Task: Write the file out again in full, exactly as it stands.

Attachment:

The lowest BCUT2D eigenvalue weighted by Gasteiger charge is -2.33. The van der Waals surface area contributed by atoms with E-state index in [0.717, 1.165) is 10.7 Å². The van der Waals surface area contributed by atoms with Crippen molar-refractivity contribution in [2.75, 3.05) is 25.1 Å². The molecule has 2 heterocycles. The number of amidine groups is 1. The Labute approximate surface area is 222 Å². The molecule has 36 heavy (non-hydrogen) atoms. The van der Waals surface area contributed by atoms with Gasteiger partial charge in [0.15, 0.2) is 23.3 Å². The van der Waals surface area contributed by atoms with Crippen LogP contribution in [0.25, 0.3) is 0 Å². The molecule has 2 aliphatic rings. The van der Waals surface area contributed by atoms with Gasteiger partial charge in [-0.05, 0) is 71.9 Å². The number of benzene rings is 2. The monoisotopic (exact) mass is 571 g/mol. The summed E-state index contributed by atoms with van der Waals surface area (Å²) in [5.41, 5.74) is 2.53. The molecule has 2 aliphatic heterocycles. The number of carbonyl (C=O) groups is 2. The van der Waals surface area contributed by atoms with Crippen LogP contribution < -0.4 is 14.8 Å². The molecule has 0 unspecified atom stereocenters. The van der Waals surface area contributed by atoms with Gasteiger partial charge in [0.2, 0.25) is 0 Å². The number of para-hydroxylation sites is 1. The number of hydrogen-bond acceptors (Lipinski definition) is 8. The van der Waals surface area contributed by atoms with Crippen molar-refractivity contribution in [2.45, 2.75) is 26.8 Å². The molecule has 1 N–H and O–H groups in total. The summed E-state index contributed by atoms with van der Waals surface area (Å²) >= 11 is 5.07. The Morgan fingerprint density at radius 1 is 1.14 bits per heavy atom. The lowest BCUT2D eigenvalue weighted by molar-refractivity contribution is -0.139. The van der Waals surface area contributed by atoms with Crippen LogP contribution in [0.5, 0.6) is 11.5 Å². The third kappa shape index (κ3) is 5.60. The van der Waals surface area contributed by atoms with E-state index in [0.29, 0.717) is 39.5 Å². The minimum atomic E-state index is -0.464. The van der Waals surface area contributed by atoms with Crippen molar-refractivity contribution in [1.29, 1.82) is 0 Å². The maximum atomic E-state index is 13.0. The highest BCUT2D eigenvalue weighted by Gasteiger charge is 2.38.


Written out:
The lowest BCUT2D eigenvalue weighted by Gasteiger charge is -2.33. The van der Waals surface area contributed by atoms with E-state index in [0.717, 1.165) is 10.7 Å². The van der Waals surface area contributed by atoms with Crippen molar-refractivity contribution in [2.75, 3.05) is 25.1 Å². The molecule has 2 heterocycles. The number of amidine groups is 1. The Labute approximate surface area is 222 Å². The molecule has 36 heavy (non-hydrogen) atoms. The van der Waals surface area contributed by atoms with Gasteiger partial charge in [0.15, 0.2) is 23.3 Å². The van der Waals surface area contributed by atoms with Crippen LogP contribution in [0.25, 0.3) is 0 Å². The molecule has 2 aliphatic rings. The van der Waals surface area contributed by atoms with Gasteiger partial charge in [-0.05, 0) is 71.9 Å². The number of benzene rings is 2. The monoisotopic (exact) mass is 571 g/mol. The summed E-state index contributed by atoms with van der Waals surface area (Å²) in [5.41, 5.74) is 2.53. The molecule has 2 aliphatic heterocycles. The number of carbonyl (C=O) groups is 2. The van der Waals surface area contributed by atoms with Crippen LogP contribution < -0.4 is 14.8 Å². The molecule has 0 unspecified atom stereocenters. The van der Waals surface area contributed by atoms with Gasteiger partial charge in [0.2, 0.25) is 0 Å². The number of para-hydroxylation sites is 1. The number of hydrogen-bond acceptors (Lipinski definition) is 8. The van der Waals surface area contributed by atoms with Crippen molar-refractivity contribution in [2.45, 2.75) is 26.8 Å². The molecule has 1 N–H and O–H groups in total. The summed E-state index contributed by atoms with van der Waals surface area (Å²) >= 11 is 5.07. The Morgan fingerprint density at radius 1 is 1.14 bits per heavy atom. The lowest BCUT2D eigenvalue weighted by molar-refractivity contribution is -0.139. The van der Waals surface area contributed by atoms with Crippen LogP contribution in [0.5, 0.6) is 11.5 Å². The third kappa shape index (κ3) is 5.60. The van der Waals surface area contributed by atoms with E-state index in [0.29, 0.717) is 39.5 Å². The minimum atomic E-state index is -0.464. The van der Waals surface area contributed by atoms with Crippen molar-refractivity contribution in [1.29, 1.82) is 0 Å². The maximum atomic E-state index is 13.0. The highest BCUT2D eigenvalue weighted by Gasteiger charge is 2.38.